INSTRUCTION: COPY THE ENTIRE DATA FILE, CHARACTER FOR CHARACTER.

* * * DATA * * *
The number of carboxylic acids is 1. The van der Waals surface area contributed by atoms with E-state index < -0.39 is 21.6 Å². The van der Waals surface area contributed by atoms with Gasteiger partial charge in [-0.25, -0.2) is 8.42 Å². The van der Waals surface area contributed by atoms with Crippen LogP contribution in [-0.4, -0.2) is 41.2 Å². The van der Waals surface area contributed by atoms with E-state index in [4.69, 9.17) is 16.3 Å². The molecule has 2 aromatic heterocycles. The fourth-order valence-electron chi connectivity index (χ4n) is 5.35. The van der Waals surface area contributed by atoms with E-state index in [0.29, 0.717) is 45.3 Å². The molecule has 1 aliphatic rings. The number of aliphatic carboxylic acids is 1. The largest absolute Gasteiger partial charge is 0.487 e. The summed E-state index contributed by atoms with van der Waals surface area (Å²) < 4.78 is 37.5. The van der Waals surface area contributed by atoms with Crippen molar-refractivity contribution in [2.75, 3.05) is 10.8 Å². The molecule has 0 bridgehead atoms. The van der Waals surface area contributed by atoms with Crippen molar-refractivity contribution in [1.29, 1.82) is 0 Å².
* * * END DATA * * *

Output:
The number of carboxylic acids is 1. The van der Waals surface area contributed by atoms with E-state index < -0.39 is 21.6 Å². The van der Waals surface area contributed by atoms with Gasteiger partial charge in [-0.25, -0.2) is 8.42 Å². The van der Waals surface area contributed by atoms with Crippen LogP contribution in [-0.4, -0.2) is 41.2 Å². The van der Waals surface area contributed by atoms with E-state index in [4.69, 9.17) is 16.3 Å². The molecule has 2 aromatic heterocycles. The fourth-order valence-electron chi connectivity index (χ4n) is 5.35. The van der Waals surface area contributed by atoms with E-state index in [0.29, 0.717) is 45.3 Å². The molecule has 1 aliphatic rings. The number of aliphatic carboxylic acids is 1. The largest absolute Gasteiger partial charge is 0.487 e. The summed E-state index contributed by atoms with van der Waals surface area (Å²) < 4.78 is 37.5. The van der Waals surface area contributed by atoms with Crippen molar-refractivity contribution in [2.75, 3.05) is 10.8 Å². The molecule has 0 bridgehead atoms. The van der Waals surface area contributed by atoms with Crippen molar-refractivity contribution in [1.29, 1.82) is 0 Å².